Showing posts with label Fund Raising. Show all posts
Showing posts with label Fund Raising. Show all posts

Saturday, March 7, 2015

The Negative yield ecosystem

   In the Fynbos shrub lands of South Africa, an occasional forest fire is essential for survival of majority plant species there since their seed is released from its woody encasement only after being burnt (obligate seeders). By analogy, the on-going negative yield inferno that’s rapidly destroying investor wealth too may crack open a few seeds of hope and redemption - The core assumption of a fiscal conflagration ecosystem.
Unlike in a natural phenomenon though, any positive outcome from this dismal fiscal scenario has to be necessarily a derivative of human behavior in face of risk. The Prospect theory explains this when it says ‘the decision makers will be risk averse when choosing between gains and risk seeking when choosing between losses’ – This could mean the investing universe over next few months (& once the ECB buy-back bubble in 2016 too is suitably burst…) would stop sinking more money in government, sovereign bonds and look at riskier options like equity that don’t at least start with a chilling promise of sub-zero return – many articles like herehere & herecovered this possibility quite convincingly.
But again, just as forest fire burns down dry tinder first & then progressively dehydrates and engulfs vegetation that was relatively less-drier & safer before, the investors’ new found appetite for risk gradually could expose the relatively self-correcting equity and other asset classes to the risk of long-term under performance. While this eventuality may not be completely unanticipated by the investing junta, the reason why they’d still ignore it in the shorter term once again is explained by the prospect theory’s ‘reference level dependence’ characteristic, whereby a poor performance of a much riskier equity investment would still look eminently better than a known negative yield of a bond.
So if it isn't even equity, what seeds of hope would crack open?
In their quest for the feel-good investments, it is likely the investor interest in PE will spike in the short to longer-term. This expansion of the PE pie will of course be helped by its historically steadier IRR as compared to other asset classes (@ annual return of 15% calculated across 10 years)
While any such incremental flows into the PE may still be a blip compared to what’s at stake in traditional asset classes, considering the critical nature of capital availability in building/ growing companies that’d eventually feed the future equity market, I’d think Private Equity in its glow of new found investor love will turn out to be the quintessential seed that’ll regenerate the fiscal ecosystem.
Well it just might be that the hot winds of negative yields could prove a windfall for the VCs & FoFs currently raising funds.

Monday, July 22, 2013

The start-up investing winds, they are a-Changing OR are they?

In his latest, 'SuperLP' Chris Douvos  writes about the fears of an impending VC apocalypse....., okay to start with, in silicon valley primarily triggered by the capital deployment in start-ups far outpacing funds raised by venture capital firms, essentially affecting that someone else is gaming the system rather than VCs themselves..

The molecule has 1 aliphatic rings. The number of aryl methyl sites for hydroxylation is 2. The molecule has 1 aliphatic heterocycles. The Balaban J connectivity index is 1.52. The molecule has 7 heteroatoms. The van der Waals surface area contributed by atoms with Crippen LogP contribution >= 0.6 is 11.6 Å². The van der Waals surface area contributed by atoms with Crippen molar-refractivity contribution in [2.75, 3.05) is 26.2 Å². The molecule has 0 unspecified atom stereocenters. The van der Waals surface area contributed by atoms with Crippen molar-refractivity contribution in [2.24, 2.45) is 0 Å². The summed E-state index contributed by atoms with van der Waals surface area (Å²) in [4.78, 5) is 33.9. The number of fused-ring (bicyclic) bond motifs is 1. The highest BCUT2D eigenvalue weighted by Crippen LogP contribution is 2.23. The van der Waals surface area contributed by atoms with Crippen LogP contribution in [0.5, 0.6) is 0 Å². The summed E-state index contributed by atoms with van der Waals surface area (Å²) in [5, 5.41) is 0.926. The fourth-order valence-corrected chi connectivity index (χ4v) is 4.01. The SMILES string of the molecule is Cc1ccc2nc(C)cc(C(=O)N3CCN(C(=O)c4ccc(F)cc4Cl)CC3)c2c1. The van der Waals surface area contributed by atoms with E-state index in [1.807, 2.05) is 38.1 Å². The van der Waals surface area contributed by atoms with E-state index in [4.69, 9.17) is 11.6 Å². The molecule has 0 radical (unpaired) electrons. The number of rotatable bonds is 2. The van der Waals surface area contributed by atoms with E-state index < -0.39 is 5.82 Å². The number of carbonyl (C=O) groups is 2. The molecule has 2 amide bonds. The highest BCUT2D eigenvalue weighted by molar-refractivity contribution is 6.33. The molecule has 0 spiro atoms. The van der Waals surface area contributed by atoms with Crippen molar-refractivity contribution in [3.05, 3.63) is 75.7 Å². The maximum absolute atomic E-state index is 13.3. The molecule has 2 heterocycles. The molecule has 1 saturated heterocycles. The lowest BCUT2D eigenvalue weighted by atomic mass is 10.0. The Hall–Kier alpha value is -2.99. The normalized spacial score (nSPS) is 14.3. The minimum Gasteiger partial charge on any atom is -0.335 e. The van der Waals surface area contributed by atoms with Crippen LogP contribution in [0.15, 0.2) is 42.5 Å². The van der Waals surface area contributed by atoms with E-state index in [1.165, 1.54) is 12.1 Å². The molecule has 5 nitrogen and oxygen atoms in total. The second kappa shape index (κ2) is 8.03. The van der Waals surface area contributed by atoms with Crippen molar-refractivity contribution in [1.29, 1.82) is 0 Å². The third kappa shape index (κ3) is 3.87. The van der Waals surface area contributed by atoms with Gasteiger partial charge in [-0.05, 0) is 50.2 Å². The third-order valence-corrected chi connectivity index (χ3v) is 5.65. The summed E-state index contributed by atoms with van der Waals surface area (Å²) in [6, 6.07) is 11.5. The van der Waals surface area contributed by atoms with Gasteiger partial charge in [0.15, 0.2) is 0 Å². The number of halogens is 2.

Given they appear only once in a blue moon, I couldn't really let go a SuperLP article without a comment... here goes what I posted on his article 'Scents in the Air'

My comment

Murali Apparaju

I am wondering if the issue with "capital raised by VC's increasingly falling short of capital invested into start-ups" is about true of all start-up hubs & not just Silicon-valley AND, that probably in general it’s true of all VC activity across the globe (tho' i do understand this data is of NVCA and for USA)

Out of the entities you mentioned, I see the following two as the key contributors to this skewed ratio;
1) CVC: The emerging aggression of CVCs whose enthusiasm to invest is in equal measure helped/ influenced by not having a limitation of capital to deploy AND by their necessity to shortening the product introduction cycle in face of an increasingly unproductive in-house innovation (think... a top-10 pharma major investing in start-up biotech with just one pre-clinical asset....)
2) Angel: The recent market regulatory changes indicate (JOBS et al) that the government is attempting to bring down the dependence of start-ups on the VC's - primarily by way of increasing the available angel base & encouraging HNWIs to risk their money a lot more freely than before.
Surely the above aspects do suggest why there's a scent of fear in the winds blowing through VC quarters.
I personally feel that these newer sources of capital need to establish their longevity & consistency before the start-ups can forget about serenading the VC for funds – particularly given that non-financial companies tend to be a lot more impatient with IRR cycle-times and HNWIs a lot more prone to gravitate towards less complex and shorter-term alternative investment options.
Essentially, IMHO what goes around comes around & VC as a source of start-up capital would remain a lot more relevant in the long-term